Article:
Designing triggered email templates presents a number of challenges to account for.
Dynamic content, changing product recommendations and responsive design are just some of the hurdles eCommerce email marketers deal with every day. Lucky for you, we’ve outlined our top best practice do’s and don’ts so you can be sure to design triggered email templates that are both beautiful and effective.
1. DO think of your template with varying numbers of products
eCommerce emails can and should always vary in the number of products that are displayed, based on the type of email that is being sent or the type of products being recommended. Because of this, product grids are specifically built to allow for varying numbers of products. This allows for marketers to maintain a sufficient email volume by sending promotions to customers that viewed either one product or six. All of our layouts center when there are less than the desired number in a given row.
2. DON’T overlay links or dynamic text on images
Although text overlays look great in some emails, it usually isn’t worth the headache it causes. Since background images and positioning properties are not available in most email clients, elements like this require complex slicing, dicing and fancy code work in tables that fall apart in mobile environments and create the dreaded QA nightmare. The only other option is to go outside of your email creation flow, use a tool like Photoshop or some other software to add text on top of your image, and reload it back into the email building tool. This process, however, is cumbersome, especially since you can’t make any changes or updates. It’s best to put function ahead of form here and avoid this practice.
3. DO keep personalized content above the fold
Bluecore emails have higher success rates in clickthrough and conversion for a good reason. They are personalized to the customer. If a customer opens an email and just sees a giant banner like any other newsletter, performance will suffer. Don’t do yourself a disservice by hiding the personalized recommendations further down in the email. Put your best foot forward and display them at the top to grab the customer’s attention.
4. DON’T hide desktop content on mobile
Sometimes templates can create very different mobile and desktop experiences by hiding desktop content on mobile and hiding mobile content on desktop. There are a few reasons this is a bad practice. One is that many email clients, Gmail being the number one offender, clip an email that becomes to large. When there is a lot of hidden content in a template, hitting this limit becomes common and causes footer elements, such as unsubscribe links, to be clipped off taking away CAN-SPAM compliance.
The other reason for this is email forwarding. If a user forwards an email with hidden content, that content will no longer be hidden from the recipient, causing the email to appear broken to them. While we can never guarantee the fidelity of a forwarded email, we can be assured hidden content will break this functionality without question.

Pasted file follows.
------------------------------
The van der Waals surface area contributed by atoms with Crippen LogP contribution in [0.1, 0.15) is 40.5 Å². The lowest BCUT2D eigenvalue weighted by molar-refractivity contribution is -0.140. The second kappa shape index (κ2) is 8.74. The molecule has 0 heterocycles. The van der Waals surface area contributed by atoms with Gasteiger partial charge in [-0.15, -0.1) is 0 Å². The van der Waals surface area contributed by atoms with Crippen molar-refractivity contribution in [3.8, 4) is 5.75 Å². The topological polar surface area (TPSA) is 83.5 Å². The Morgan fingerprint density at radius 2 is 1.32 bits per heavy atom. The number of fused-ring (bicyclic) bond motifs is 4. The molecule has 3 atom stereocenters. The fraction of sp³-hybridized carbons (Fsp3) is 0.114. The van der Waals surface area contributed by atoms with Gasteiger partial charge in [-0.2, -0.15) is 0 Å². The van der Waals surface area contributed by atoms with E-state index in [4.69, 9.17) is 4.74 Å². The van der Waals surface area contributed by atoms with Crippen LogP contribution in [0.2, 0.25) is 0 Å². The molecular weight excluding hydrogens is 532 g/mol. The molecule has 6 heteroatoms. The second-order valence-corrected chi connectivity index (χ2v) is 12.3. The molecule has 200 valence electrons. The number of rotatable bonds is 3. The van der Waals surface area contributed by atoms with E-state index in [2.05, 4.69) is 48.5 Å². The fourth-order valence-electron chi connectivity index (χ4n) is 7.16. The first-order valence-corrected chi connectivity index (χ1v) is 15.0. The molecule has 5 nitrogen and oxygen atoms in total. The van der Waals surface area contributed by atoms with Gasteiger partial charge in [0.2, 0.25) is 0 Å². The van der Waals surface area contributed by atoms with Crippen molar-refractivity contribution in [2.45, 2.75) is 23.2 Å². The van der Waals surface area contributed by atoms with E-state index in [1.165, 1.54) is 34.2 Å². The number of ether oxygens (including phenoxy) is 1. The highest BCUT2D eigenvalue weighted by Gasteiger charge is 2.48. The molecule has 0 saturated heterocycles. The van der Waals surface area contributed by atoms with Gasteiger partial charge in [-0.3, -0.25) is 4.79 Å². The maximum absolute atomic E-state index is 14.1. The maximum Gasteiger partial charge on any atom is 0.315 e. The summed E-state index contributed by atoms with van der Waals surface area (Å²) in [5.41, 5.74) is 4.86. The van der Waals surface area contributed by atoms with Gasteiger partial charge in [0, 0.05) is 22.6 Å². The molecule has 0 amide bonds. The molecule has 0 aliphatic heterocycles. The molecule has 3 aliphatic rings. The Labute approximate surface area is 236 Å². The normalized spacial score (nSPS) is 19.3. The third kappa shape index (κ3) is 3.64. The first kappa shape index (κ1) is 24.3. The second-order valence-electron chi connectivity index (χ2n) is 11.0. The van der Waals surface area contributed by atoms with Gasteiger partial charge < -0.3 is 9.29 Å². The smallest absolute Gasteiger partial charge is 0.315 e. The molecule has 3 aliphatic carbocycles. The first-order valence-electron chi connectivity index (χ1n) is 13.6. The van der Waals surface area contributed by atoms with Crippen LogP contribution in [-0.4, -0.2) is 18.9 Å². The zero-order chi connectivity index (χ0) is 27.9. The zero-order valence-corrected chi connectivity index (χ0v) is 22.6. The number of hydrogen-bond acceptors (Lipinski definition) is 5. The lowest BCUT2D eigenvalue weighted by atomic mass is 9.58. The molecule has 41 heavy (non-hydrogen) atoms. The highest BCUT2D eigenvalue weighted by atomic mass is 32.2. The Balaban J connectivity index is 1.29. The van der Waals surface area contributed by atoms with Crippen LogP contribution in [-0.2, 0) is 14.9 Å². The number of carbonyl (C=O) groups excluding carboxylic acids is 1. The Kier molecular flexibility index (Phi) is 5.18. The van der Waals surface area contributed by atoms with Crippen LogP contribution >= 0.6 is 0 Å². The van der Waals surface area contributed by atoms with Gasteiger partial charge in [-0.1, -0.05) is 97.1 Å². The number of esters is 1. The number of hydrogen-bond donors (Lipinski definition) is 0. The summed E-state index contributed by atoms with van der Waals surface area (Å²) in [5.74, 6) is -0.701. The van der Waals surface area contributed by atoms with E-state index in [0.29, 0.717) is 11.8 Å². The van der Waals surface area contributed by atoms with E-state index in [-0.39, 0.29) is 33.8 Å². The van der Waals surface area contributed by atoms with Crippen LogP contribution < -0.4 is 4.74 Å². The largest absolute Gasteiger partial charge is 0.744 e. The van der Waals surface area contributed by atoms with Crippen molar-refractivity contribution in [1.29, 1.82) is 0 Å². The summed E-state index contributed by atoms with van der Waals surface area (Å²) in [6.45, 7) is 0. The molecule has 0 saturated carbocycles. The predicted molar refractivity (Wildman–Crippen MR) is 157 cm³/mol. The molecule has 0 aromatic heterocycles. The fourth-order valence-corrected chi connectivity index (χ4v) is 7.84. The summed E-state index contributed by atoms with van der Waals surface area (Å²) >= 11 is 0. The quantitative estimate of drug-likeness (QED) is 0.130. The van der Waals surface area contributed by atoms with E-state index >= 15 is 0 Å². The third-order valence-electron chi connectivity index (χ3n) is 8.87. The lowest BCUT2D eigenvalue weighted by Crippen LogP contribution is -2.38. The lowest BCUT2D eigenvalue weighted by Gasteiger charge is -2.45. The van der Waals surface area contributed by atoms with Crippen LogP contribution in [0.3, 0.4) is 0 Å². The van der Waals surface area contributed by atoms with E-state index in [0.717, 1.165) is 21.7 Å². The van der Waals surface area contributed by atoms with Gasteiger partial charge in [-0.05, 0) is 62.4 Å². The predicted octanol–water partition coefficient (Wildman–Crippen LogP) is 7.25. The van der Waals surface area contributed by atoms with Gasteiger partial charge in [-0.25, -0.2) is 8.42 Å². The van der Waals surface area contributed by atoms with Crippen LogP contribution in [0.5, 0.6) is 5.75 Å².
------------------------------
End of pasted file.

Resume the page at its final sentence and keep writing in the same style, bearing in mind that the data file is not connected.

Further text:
In the end, the only element we recommend hiding in mobile is the desktop navigation at the top of the template and moving this to a list format at the bottom of the template for mobile. This is standard practice and the only real necessity in terms of cross-device support.
5. DO always include related products
Related products are secondary products that are related in some way to the primary input products. These commonly appear as something like “You May Also Like” or “Our Best Sellers.” These are best placed in a second section below the primary input products as they have slightly less relevance to the customer, but could be of interest to them based upon the products interacted with above.
6. DON’T use custom fonts stacks
There are many special considerations when it comes to typography in emails. Although it may be tempting, marketers should avoid using custom fonts. Custom font stacks are not currently supported by the most popular email clients, so it is important to design all dynamic text content using web-safe fonts. If marketers do try using a non web-safe font, it simply won’t show up correctly on most computers or browsers. It’s just like downloading a PowerPoint that uses a font your computer doesn’t have installed – it changes the font to something else outside of your control, and generally looks pretty bad. Web-safe fonts marketers should use include Arial Black, Lucinda Grande, Tahoma, Trebuchet, Verdana, Georgia, Palatino, Times New Roman, Courier New, Courier and Impact.
7. DO design to support retina displays
With the rise of retina displays in the most popular devices, it is recommended that marketers design in such a way as to support this without imagery becoming fuzzy. The best way to do this is to double the size of all design assets and allow for resizing these to fit the 600px maximum. So a template intended to be 600px wide should be designed at 1200 px and a mobile template intended to be 320px should be designed at 640px. This will allow you to build templates that maintain a high quality output in screens with high pixel density.